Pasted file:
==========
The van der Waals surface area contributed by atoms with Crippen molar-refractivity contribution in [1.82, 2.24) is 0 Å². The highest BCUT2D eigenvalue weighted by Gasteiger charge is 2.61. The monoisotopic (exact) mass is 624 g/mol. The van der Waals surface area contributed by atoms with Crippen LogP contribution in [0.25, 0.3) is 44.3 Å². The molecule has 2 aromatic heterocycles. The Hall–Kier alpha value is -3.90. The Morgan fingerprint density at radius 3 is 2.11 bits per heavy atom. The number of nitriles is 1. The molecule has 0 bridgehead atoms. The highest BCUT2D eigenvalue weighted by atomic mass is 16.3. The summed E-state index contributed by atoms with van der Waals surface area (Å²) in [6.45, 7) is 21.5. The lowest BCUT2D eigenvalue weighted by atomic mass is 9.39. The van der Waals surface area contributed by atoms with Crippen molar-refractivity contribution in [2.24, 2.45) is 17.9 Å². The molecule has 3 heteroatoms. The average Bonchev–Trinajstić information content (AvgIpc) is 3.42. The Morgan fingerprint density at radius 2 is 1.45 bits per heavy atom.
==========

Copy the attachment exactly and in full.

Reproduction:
The van der Waals surface area contributed by atoms with Crippen molar-refractivity contribution in [1.82, 2.24) is 0 Å². The highest BCUT2D eigenvalue weighted by Gasteiger charge is 2.61. The monoisotopic (exact) mass is 624 g/mol. The van der Waals surface area contributed by atoms with Crippen LogP contribution in [0.25, 0.3) is 44.3 Å². The molecule has 2 aromatic heterocycles. The Hall–Kier alpha value is -3.90. The Morgan fingerprint density at radius 3 is 2.11 bits per heavy atom. The number of nitriles is 1. The molecule has 0 bridgehead atoms. The highest BCUT2D eigenvalue weighted by atomic mass is 16.3. The summed E-state index contributed by atoms with van der Waals surface area (Å²) in [6.45, 7) is 21.5. The lowest BCUT2D eigenvalue weighted by atomic mass is 9.39. The van der Waals surface area contributed by atoms with Crippen molar-refractivity contribution in [2.24, 2.45) is 17.9 Å². The molecule has 3 heteroatoms. The average Bonchev–Trinajstić information content (AvgIpc) is 3.42. The Morgan fingerprint density at radius 2 is 1.45 bits per heavy atom.